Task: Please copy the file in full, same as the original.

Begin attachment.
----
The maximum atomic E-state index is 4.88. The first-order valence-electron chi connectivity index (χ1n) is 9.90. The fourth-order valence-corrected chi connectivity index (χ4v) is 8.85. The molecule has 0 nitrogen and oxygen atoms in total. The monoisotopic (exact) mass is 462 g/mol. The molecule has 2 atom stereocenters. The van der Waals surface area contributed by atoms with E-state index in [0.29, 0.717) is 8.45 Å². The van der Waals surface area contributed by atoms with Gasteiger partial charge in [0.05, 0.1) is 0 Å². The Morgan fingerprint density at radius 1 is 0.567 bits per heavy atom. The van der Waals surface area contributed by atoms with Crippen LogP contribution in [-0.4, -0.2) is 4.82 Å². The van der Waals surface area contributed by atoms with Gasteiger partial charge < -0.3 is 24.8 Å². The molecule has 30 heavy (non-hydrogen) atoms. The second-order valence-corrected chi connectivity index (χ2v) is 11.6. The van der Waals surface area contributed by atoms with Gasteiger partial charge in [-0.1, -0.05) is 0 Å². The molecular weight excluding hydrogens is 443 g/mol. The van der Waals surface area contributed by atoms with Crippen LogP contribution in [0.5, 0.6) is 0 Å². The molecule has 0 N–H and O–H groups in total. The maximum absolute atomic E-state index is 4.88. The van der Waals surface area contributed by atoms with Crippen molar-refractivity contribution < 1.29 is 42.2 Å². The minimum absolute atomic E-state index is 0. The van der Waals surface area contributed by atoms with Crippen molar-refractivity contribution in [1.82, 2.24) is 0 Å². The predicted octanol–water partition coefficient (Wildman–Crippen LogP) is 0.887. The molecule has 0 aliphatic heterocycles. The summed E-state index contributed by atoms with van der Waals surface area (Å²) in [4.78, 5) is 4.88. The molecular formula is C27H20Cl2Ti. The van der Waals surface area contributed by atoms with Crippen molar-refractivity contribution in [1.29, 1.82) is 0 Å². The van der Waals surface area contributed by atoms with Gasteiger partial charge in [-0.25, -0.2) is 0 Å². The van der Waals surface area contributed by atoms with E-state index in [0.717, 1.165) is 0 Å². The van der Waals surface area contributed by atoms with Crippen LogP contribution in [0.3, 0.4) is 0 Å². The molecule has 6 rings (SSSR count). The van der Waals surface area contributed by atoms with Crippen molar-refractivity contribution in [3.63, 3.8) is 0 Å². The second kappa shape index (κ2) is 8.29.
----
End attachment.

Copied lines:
The maximum atomic E-state index is 4.88. The first-order valence-electron chi connectivity index (χ1n) is 9.90. The fourth-order valence-corrected chi connectivity index (χ4v) is 8.85. The molecule has 0 nitrogen and oxygen atoms in total. The monoisotopic (exact) mass is 462 g/mol. The molecule has 2 atom stereocenters. The van der Waals surface area contributed by atoms with E-state index in [0.29, 0.717) is 8.45 Å². The van der Waals surface area contributed by atoms with Gasteiger partial charge in [0.05, 0.1) is 0 Å². The Morgan fingerprint density at radius 1 is 0.567 bits per heavy atom. The van der Waals surface area contributed by atoms with Crippen LogP contribution in [-0.4, -0.2) is 4.82 Å². The van der Waals surface area contributed by atoms with Gasteiger partial charge < -0.3 is 24.8 Å². The molecule has 30 heavy (non-hydrogen) atoms. The second-order valence-corrected chi connectivity index (χ2v) is 11.6. The van der Waals surface area contributed by atoms with Gasteiger partial charge in [-0.1, -0.05) is 0 Å². The molecular weight excluding hydrogens is 443 g/mol. The van der Waals surface area contributed by atoms with Crippen LogP contribution in [0.5, 0.6) is 0 Å². The molecule has 0 N–H and O–H groups in total. The maximum absolute atomic E-state index is 4.88. The van der Waals surface area contributed by atoms with Crippen molar-refractivity contribution < 1.29 is 42.2 Å². The minimum absolute atomic E-state index is 0. The van der Waals surface area contributed by atoms with Crippen molar-refractivity contribution in [1.82, 2.24) is 0 Å². The predicted octanol–water partition coefficient (Wildman–Crippen LogP) is 0.887. The molecule has 0 aliphatic heterocycles. The summed E-state index contributed by atoms with van der Waals surface area (Å²) in [4.78, 5) is 4.88. The molecular formula is C27H20Cl2Ti. The van der Waals surface area contributed by atoms with Crippen molar-refractivity contribution in [1.29, 1.82) is 0 Å². The van der Waals surface area contributed by atoms with Gasteiger partial charge in [-0.25, -0.2) is 0 Å². The van der Waals surface area contributed by atoms with E-state index in [0.717, 1.165) is 0 Å². The van der Waals surface area contributed by atoms with Crippen LogP contribution in [0.3, 0.4) is 0 Å². The molecule has 6 rings (SSSR count). The van der Waals surface area contributed by atoms with Crippen molar-refractivity contribution in [3.63, 3.8) is 0 Å². The second kappa shape index (κ2) is 8.29.